|Papua New Guinean artist Fabian Paino carves the wooden part of a Tatanua Mask.|
Chapter Two of Evelyn Payne Hatcher's Art as Culture is titled "The Geographical Dimension." The chapter consists of two parts: the first is a worldwide survey of traditional cultures and the physical environments in which they live, with an emphasis on the art forms of each society. The second (and shorter) part is called "Art and Environment," which explores how physical environments may affect indigenous culture and visual art forms. The first section is far too short to be of much value, though it might provide a beginning point for further research.
The second section is much more interesting. Hatcher attempts to summarize various ideas about the relation of the physical environment to the form and imagery of indigenous visual art. She emphasizes three main points:
(1) The local environment provides societies with the raw materials for making visual art, and these materials influence what each culture can produce artistically (except in more technologically advanced cultures where there is access to more materials, tools, etc.). Hatcher states that "some of the qualities in a style are inherent in the material from which the artifacts are fashioned, and this is related to geographical factors" (50).
|Breastplate by Don Standing Bear (Sou' West Nova Métis)|
at the Autry's American Indian Arts Marketplace.
(photo by Abel Gutierrez)
(3) Probably the ultimate source of subject matter for indigenous artists is their worldview and beliefs. Hatcher writes,
As art forms are often expressive of belief systems, and belief systems tend to be concerned with the chief problems and dangers of life, visual symbols are likely to be parts of systems that relate to adaptation and survival in a given habitat, although the way the visible forms relate through the belief system to that habitat is not always obvious (50).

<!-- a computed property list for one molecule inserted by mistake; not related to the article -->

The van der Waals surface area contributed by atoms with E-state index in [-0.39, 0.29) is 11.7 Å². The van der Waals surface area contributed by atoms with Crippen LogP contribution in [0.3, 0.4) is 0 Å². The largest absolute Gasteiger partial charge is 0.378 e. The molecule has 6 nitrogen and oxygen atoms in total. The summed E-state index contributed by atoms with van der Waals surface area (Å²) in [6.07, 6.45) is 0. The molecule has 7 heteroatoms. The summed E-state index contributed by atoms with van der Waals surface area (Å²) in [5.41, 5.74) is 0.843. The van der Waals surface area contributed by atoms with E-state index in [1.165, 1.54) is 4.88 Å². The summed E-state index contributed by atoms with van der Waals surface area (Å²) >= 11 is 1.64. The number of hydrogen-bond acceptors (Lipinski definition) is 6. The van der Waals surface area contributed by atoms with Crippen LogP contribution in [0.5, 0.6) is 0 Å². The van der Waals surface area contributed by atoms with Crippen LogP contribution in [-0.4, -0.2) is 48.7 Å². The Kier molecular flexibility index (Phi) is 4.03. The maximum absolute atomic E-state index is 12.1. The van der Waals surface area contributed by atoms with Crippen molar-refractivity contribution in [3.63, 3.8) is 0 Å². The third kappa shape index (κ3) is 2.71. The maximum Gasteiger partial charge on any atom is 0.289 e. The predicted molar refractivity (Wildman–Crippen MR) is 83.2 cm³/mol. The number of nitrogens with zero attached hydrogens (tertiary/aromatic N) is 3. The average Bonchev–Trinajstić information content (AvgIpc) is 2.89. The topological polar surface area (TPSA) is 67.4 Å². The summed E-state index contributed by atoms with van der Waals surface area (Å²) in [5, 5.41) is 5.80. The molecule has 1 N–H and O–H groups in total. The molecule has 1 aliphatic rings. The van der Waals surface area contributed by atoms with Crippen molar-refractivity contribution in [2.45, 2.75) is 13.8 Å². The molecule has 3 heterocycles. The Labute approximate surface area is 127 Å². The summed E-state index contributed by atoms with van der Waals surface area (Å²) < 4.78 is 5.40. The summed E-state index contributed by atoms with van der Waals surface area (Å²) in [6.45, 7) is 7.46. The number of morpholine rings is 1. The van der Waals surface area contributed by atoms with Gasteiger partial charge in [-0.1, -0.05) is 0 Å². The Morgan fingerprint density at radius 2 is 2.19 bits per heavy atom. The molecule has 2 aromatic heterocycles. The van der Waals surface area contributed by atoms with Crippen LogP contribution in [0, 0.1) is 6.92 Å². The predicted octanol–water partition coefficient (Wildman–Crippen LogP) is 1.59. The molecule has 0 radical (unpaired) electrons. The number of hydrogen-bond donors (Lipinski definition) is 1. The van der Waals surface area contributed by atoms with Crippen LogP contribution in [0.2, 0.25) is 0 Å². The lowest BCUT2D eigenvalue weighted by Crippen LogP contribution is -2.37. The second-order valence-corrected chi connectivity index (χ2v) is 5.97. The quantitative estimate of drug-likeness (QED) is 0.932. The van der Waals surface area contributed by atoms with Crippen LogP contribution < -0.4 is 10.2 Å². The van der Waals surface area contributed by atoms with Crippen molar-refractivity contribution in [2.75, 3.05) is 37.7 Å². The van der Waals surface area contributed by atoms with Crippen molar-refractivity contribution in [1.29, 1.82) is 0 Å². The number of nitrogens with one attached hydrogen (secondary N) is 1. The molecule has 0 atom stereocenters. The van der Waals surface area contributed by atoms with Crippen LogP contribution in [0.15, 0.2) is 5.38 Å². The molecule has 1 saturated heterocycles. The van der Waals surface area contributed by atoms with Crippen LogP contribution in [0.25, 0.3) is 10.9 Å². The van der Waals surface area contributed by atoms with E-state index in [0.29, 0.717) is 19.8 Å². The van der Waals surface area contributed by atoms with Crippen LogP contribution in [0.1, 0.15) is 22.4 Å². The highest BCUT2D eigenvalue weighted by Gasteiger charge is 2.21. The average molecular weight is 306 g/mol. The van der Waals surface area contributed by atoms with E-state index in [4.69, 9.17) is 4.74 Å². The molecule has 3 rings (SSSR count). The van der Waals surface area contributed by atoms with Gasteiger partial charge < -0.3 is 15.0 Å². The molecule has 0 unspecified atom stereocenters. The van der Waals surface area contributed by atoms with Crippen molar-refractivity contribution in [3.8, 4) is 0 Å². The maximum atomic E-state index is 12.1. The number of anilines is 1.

|Detail of pictograph panel, Crow Canyon.|
(photo by Tom McCarthy, Museum of New Mexico)
Therefore, when indigenous art depicts subject matter from the local environment, it often relates to that society's biggest fears and concerns, i.e., basic survival, as well as other important challenges of life (food, childbirth, fertility of people and crops, etc.). Hatcher summarizes her thoughts by writing,
To perceive the relation of a people's symbolic forms to the environment in which they live, we need to undersand the problems and dangers of that environment. The question "From whence comes death?" can illuminate the way the religious ideas of a people are structured... the Unknown, the Invisible, is defined in terms of metaphors and images that reflect responses to fears and hopes in the physical world (54).
In any case, a culture's visual artwork can reveal much about what they value and fear, and how they express those concepts. Those hopes and fears can reveal much about their heart cries, as well as possible redemptive analogies and/or barriers to the message of the Gospel. But remember: (1) don't assume that everyone in a society completely understands the imagery of a local art form; and (2) don't misinterpret the meaning of a symbol or imagery by assuming that it means the same to them as it does to you– verify everything with members of that society before you procede with making any conclusions about iconography and meaning.